PEACH, RASPBERRY, EARL GRAY TEA
The process of applying heat to green coffee beans to transform it’s chemical & physical properties, resulting in roasted coffee beans that can be brewed.
Our Fruity Profile, which is a lighter roast, brings out the peach, raspberry and earl grey tea notes of this coffee.
Similar to Napa Valley or Burgundy for wine, the region where a coffee is grown can tell us a lot about the coffee.
The farm & mill where the coffee cherry is grown & processed.
METAD Agricultural Development PLC (METAD) was started when Mulumebet Emiru, the first female African pilot, was awarded lands by Ethiopia’s emperor following World War II. Today, the family business is a sizeable operation that has land in two distinct growing regions and is run by a family member who came back to Ethiopia after working as an executive for Fortune 500 companies.
Although a sizeable business, METAD remains a force for good in Ethiopia. The business sponsors a 700-child elementary school and college scholarships, has helped implement a cervical cancer screening program and lends over 5,000 local farmers state-of-the-art equipment.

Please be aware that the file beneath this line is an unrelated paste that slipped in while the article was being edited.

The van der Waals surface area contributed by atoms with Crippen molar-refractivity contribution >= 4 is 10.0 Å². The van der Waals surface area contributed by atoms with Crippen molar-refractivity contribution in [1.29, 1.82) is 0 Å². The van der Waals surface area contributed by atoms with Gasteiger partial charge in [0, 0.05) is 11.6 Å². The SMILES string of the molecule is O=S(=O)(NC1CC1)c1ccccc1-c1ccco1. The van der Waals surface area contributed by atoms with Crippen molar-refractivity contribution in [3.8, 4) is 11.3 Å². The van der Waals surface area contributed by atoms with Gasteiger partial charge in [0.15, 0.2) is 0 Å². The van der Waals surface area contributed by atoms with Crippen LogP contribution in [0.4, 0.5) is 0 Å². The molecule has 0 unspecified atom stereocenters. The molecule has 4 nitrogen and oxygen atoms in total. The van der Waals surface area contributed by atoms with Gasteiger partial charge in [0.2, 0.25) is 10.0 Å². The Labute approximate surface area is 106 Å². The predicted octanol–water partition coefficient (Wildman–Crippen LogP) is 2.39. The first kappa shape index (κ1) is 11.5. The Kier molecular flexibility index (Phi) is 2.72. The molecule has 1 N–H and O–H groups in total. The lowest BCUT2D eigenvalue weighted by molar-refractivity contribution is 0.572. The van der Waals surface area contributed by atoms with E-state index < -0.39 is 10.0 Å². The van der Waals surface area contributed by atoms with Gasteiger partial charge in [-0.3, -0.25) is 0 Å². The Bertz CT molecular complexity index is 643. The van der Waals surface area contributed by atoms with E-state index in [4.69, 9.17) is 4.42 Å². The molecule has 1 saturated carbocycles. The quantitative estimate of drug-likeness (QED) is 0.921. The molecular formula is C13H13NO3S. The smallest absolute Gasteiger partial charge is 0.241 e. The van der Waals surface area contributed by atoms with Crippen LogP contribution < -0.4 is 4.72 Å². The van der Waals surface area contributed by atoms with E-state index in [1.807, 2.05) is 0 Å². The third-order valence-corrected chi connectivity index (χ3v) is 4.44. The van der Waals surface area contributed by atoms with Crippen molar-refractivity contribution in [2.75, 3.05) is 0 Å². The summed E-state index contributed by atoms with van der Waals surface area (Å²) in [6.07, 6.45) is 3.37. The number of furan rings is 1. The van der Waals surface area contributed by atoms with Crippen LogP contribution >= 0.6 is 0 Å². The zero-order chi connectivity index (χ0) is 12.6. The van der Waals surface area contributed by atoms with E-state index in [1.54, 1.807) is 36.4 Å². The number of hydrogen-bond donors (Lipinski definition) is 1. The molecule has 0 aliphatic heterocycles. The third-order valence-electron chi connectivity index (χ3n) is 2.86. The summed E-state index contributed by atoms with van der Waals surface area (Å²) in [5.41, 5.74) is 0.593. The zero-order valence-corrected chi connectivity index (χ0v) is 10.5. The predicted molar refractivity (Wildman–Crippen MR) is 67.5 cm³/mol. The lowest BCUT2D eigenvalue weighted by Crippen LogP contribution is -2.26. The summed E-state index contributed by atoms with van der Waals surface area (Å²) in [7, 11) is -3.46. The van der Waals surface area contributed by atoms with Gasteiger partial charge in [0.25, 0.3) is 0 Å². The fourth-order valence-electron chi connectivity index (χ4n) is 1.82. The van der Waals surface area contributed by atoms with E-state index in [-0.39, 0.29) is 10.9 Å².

METAD has a unique payment structure that helps farmers both manage their finances and get a fair price for their coffee. Farmers receive a partial payment upfront when METAD purchases their beans, which helps them pay their bills until their coffee sells. The farmers then receive the remaining payment after their coffee sells, with this payment being based on the selling price (and quality) of their coffee.
The method by which the green coffee bean is removed from the fruit & then dried & stored can affect the taste of the coffee.
WET PROCESSED (WASHED)
This selection is fully washed, or wet processed. In wet processing, beans are only dried after all the fruit on the bean has been completely removed. (Letting the fruit ferment first makes removing it easy.) This processing method:
- Is the most common method used for coffee
- Generally creates clean flavors
- Produces a consistent profile
Most wine drinkers know whether they prefer a Cabernet Sauvignon or a Merlot. Similarly, the Arabica coffee plant has several botanical varieties, each with unique taste characteristics.